Stage 3C: There may not be a tumor in the breast, but if there is, it may have reached the chest wall or breast skin, plus:
  • 10 or more underarm lymph nodes.
  • Lymph nodes near the collarbone.
  • Lymph nodes under the arm and near the breastbone.
Stage 4 –

In stage 4, cancer has spread to distant parts of the body. Hence, itis considered advanced breast cancer or metastatic breast cancer. In this stage, cancer may be present in the lungs, brain, liver, or bones.

Breast cancer treatment options by stage

In stage 1, surgery is the main treatment for breast cancer. Breast-conserving surgery is referred if doctors can remove all of the tumors along with a lining of healthy tissue around it and still enough tissue will be there for the breast to look natural as before, after surgery.

Stage 2, requires 3 to 18 months or longer, in the active treatment of breast cancer. It may be as simple as surgery and six weeks of radiation or involve the full arrangement of chemo, radiation, and biologic therapies.

In stage 3, surgery, known as a mastectomy is referred to remove cancerous tissue along with the lymph nodes. Radiation therapy can also be used to damage cancerous cells or tumors. Chemotherapy is a common treatment for stage 3.

Systematic drugs are considered as the main treatment for stage 4. Some common treatments like surgery, radiation therapy, or regional chemotherapy are also used. It is important to address the mental health issues that a stage 4breast cancer diagnosis may cause.

Breast cancer preventions

Some of the preventions of breast cancer are:

  • Maintain a healthy weight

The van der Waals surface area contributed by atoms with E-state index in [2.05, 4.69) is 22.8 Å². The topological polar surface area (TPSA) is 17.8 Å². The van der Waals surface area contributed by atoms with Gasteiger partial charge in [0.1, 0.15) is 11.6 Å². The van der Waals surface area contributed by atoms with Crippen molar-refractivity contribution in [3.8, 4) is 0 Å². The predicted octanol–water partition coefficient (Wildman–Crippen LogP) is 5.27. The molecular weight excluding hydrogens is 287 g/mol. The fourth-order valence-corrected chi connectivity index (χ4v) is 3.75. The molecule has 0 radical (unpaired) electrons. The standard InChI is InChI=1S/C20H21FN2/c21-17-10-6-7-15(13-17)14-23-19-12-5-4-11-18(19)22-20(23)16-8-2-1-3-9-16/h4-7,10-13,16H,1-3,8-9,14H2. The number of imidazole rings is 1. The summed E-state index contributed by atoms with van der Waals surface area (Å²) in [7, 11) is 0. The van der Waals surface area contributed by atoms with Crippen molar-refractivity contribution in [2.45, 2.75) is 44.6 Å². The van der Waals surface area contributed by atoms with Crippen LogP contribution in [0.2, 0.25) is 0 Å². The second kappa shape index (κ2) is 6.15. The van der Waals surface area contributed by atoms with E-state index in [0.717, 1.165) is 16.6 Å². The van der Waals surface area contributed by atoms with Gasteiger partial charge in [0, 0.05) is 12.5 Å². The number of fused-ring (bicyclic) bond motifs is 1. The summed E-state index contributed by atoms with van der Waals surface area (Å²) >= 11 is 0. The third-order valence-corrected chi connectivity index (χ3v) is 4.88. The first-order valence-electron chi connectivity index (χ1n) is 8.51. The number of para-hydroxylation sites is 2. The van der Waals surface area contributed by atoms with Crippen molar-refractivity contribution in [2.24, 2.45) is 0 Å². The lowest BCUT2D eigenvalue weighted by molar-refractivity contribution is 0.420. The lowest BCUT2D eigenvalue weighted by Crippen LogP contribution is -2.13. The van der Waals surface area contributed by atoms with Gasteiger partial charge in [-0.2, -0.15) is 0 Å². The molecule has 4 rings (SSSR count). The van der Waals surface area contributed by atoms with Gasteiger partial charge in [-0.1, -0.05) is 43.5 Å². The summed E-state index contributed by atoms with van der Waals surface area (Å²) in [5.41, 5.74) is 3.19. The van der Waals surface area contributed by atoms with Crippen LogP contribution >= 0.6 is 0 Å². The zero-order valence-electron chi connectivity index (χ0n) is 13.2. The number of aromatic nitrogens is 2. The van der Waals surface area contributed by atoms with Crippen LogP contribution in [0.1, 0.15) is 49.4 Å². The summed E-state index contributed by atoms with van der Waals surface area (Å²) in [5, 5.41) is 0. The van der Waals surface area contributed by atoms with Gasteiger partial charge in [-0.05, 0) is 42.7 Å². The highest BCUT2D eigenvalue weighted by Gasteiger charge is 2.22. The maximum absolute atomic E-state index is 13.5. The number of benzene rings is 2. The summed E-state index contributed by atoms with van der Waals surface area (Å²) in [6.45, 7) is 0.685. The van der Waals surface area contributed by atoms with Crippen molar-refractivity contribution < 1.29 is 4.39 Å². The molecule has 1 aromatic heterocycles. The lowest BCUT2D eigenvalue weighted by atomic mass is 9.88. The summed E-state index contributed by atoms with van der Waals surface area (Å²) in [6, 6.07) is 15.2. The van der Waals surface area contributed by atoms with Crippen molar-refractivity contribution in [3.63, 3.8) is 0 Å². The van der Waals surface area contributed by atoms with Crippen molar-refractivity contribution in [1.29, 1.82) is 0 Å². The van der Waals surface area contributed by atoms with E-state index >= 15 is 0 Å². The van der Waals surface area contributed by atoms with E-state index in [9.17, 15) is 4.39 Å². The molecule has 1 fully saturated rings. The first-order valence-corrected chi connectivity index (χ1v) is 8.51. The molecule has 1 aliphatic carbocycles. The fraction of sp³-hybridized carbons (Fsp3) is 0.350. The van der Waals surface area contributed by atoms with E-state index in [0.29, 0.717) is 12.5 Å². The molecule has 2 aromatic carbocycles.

• Do exercise regularly
  • Stop drinking alcohol, or limit alcohol consumption
  • Consult the doctor before taking birth control pills
  • Do breastfeed your children, if your breast produces milk
  • Eat healthy foods such as whole grains, fruits and vegetables, fish, eggs, and meat

Breast cancer during pregnancy

It is possible to be detected with breast cancer during pregnancy, however, it is rare and is not caused due to the pregnancy. Women who are diagnosed with breast cancer during pregnancy have great tension in concern with the safety of the unborn child. It can be a distressing and extremely difficult situation, but there is still hope for both mother and child, because of the multiple treatment options available.

Breast cancer survival rates

The survival rate for breast cancer is much higher when compared to any other cancers. Some of the survival rates are:

  • The 5-year survival rate of breast cancer is 90%.
  • The 10-year survival rate of breast cancer is 84%.
  • The 15-year survival rate of breast cancer is 80%.

Breast cancer treatment costs

If the patient has health insurance, breast cancer treatment is usually covered by health insurance, however, some plans might not cover individual drugs or treatments. If the patient does not have health insurance, breast cancer treatment basically costs $15,000 to $50,000 or more for a mastectomy or $17,000 to $35,000 or more for a lumpectomy followed by radiation.

Do not be worried about breast cancer. The survival rates of breast cancer are excellent but it needs to be diagnosed at an early stage.